3. To be honest Marty’s dessert looks much more exciting. I’m not a fan of meringue anyway so don’t think the snow egg would do anything for me (except to admire the art form).

    Is it me or both your entrees (and the amuse bouche) look alike? I’d order that pork dish in a heart beat! Oh and happy anniversary! Coincidentally Frank and I just celebrated our 2 years too.

    1. Happy Anniversary to you and Frank, too! Hopefully I’ll see you in Melbourne very soon cos I missed you the last time you were down 🙁

      Yeah, Marty’s dessert TASTED a lot better than mine. Still, you can’t NOT be impressed by the snow egg’s prettiness!

  4. This brings back memories! The pig jowl!!! Heaven…I still insist you should have gotten the 8-layer cake. It was better than the snow egg by far.

    You write very well – I need to take some tips from you. Do you take notes during dinner, or is that too pretentious? 😛

    1. Yeah, I’m definitely getting the eight-layer cake next time!

      Nah, I don’t write with a paper and pen. I usually take pics of the menu using my iPhone (as in, the name of the dish and price) for reference but everything else, I try to commit to memory. The problem with this, though, is when I leave it too long to write about a particular meal and can’t remember anything about the dishes! I have meals dating from 2011 that I’ve yet to write about and probably will never do for that reason. Wah! 🙁

      1. I’ve started doing that, but yeah, I run into the same problems. I have the memory of a goldfish though, so that doesn’t help things.

        Can we at least see the pictures from 2011?

  5. Hah, I initally misread the description of one of your courses as “gently hand-caught Tasmanian squid” and thought, “Wow… wait – what?”

    Oooh what a fabulous meal – and congrats on the anniversary. 🙂

  6. Congratulations Libby and Marty!!! WOO HOO!!! One year that’s definitely a day to remember! Great review Libby 🙂 I’ve wanted to go to the Quay for a while now, but after watching Masterchef lol i’m done I have DECIDED to HAVE to go to the Quay ASAP just for their desserts 🙂 but from your photos I’m sure all the food was wonderful ~ But i am a little disappointed with their service though…and no bar menu…hmmmm i mean they shouldn’t ask you to get there at a certain time and then the tables not ready…geez….but either way i’m glad it was an epic dinner!!!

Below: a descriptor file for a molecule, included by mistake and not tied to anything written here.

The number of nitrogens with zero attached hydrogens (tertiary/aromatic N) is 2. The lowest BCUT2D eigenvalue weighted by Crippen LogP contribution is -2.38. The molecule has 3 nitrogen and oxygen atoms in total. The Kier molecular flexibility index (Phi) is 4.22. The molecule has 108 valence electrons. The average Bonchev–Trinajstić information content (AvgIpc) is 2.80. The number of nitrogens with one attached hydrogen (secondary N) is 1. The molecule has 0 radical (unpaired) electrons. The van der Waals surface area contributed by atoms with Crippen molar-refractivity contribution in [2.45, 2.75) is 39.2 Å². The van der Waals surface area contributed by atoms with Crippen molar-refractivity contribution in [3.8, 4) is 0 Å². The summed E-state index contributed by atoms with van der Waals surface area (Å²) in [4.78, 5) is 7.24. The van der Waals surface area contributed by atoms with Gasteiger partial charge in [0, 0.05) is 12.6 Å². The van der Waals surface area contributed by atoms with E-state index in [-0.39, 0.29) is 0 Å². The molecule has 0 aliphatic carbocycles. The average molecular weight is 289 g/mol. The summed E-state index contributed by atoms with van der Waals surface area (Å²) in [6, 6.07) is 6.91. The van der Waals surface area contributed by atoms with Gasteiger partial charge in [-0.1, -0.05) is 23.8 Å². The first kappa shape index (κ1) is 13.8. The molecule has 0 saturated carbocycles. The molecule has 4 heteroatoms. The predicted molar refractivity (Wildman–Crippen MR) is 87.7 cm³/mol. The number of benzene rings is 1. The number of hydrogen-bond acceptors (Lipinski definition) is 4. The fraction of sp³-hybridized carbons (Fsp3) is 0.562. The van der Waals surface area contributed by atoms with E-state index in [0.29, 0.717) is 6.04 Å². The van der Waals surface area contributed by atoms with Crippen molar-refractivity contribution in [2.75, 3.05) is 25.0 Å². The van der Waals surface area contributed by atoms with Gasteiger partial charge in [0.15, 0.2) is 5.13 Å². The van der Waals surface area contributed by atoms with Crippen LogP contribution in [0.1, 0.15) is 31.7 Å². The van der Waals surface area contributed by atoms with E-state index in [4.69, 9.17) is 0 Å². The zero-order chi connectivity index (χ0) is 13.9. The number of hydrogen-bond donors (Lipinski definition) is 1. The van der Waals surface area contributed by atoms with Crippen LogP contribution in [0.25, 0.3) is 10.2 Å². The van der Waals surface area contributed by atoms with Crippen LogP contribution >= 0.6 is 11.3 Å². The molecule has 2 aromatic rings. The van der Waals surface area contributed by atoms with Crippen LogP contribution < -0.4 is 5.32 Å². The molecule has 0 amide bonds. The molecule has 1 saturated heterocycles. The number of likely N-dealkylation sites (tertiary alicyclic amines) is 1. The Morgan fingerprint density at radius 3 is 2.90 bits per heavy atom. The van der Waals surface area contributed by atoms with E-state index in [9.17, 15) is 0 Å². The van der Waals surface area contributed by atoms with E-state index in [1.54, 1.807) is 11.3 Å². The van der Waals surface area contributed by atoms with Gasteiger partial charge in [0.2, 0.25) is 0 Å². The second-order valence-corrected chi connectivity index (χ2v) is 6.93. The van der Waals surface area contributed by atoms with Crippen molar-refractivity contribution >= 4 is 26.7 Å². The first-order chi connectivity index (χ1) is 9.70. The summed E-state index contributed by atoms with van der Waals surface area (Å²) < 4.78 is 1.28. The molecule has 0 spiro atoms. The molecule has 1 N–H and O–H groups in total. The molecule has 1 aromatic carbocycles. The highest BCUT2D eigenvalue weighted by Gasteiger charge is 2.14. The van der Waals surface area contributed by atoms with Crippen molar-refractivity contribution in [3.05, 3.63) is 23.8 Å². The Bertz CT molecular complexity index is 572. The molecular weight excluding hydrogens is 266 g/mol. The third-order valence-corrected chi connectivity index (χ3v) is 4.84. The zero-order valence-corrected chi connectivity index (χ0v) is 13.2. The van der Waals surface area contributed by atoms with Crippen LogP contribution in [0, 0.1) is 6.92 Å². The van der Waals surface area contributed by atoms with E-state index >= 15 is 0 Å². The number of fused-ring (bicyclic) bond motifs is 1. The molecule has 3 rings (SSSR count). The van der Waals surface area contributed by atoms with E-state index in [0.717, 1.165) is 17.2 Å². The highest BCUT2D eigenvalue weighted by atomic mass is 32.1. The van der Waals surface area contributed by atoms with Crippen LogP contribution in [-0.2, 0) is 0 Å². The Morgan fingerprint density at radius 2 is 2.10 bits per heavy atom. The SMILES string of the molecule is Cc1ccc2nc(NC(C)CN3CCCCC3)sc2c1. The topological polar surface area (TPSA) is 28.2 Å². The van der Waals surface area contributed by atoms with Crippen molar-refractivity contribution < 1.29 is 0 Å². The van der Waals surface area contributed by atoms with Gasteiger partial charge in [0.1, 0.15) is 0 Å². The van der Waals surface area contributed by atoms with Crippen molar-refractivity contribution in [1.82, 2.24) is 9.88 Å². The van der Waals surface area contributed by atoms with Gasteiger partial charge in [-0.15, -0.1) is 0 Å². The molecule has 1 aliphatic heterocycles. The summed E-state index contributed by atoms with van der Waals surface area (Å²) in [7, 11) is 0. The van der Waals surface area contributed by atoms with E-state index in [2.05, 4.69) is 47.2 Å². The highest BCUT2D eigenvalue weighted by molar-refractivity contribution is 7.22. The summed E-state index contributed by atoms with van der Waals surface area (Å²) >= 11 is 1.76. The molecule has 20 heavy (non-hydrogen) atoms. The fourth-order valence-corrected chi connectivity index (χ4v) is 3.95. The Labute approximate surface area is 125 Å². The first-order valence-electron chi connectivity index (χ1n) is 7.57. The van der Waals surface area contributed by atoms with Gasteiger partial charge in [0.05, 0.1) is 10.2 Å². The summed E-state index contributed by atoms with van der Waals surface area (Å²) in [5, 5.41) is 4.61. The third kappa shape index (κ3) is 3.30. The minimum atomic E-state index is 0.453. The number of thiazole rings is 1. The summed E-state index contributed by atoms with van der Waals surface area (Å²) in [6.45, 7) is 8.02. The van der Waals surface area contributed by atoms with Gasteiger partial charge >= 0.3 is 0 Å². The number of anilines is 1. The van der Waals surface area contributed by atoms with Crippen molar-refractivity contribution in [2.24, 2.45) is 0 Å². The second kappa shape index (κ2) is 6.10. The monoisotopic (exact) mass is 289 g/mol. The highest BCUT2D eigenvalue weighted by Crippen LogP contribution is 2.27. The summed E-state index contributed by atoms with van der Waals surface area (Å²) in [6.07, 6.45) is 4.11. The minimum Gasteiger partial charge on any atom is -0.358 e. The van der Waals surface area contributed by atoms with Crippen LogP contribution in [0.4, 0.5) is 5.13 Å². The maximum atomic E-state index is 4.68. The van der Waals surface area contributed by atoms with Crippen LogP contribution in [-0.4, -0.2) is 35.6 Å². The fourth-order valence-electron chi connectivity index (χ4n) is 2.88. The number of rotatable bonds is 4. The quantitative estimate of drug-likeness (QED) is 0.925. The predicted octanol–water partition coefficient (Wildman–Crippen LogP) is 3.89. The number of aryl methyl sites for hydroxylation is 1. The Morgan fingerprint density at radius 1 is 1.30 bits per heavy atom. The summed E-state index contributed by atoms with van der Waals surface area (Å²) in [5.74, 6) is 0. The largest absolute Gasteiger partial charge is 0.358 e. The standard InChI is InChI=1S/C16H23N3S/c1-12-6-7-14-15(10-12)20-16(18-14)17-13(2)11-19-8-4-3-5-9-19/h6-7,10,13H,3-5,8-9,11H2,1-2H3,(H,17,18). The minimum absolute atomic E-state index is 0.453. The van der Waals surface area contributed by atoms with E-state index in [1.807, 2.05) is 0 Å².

1. Thank you, Daisy!

      Yep, you and Mr Bao should definitely give this place a go – I have no doubt that you’ll love the desserts!

      Yeah man, I would have thought that a restaurant of this calibre would have a bar menu and the table thing was a bit WTF but apart from that, I couldn’t really find fault in the service. On the other hand, some of the waiters were friendlier than others 😀

  7. Awww what an EPIC way to celebrate your 1st anniversary! Congrats! I will make sure to show my guy this post when that occasion comes around ;). And of course you had to try the snow egg! I’m not the greatest sweet tooth but if I ever make it to Quay will have to order that! xo

  8. Happy anniversary!! Such a romantic and beautiful dinner it seems…I adore how they wrote those words on your petit four plate, how thoughtful 😀 I would love to go to Quay some day, when I make my way back to Sydney..

  9. Happy Anniversary and how lovely of them to write it for you in chocolate. This is a restaurant I have been dying to experience. I’m just waiting for the right occasion to justify the expense! The food all looks incredible as does the restaurant as does the view – this place has the whole package. The desserts are certainly works of art xx

  10. WuuuUUUUUuuuuAAAAhhhh… So jealous that you got to go to Quay!! But I don’t think you guys could’ve chosen a better place to celebrate your 1-year anny, congrats you two!! And MAN you’re even more lucky for going to the Prince concert, heard lotsa great things abt it. This place definitely sounds like it’s living up to its standards… Have to save up to try their degustation one day!! Good luck with everything on your end =)

  11. Your post was a delight to read. Thank you so much for sharing the beautiful imagery, textual explanations and delicious little tibits of information about the dishes themselves, your surrounding guests and atmosphere and your personal reactions to all. It was such a personalised and enjoyable read, one of child-like anticipation and excitement as you shared and unravelled your edible artistry. I couldn’t think of a more indulgent, precious and decadent way to spend an evening. Happy anniversary.

    1. Hey Dominique, thanks for stopping by and for your lovely comments!

      Looking forward to finally meeting you when I’m on the Gold Coast next (or if you are ever in Melbourne, whichever comes first). 🙂

  12. Nooooo!! How could you guys have foregone the 8 layered cake? That was the best! Man i loved that 100xxxxx more than the stupid snow egg.. and I can happily say that I ate that cake wayyyy before it made it on Master stupid Chef … hahahahaha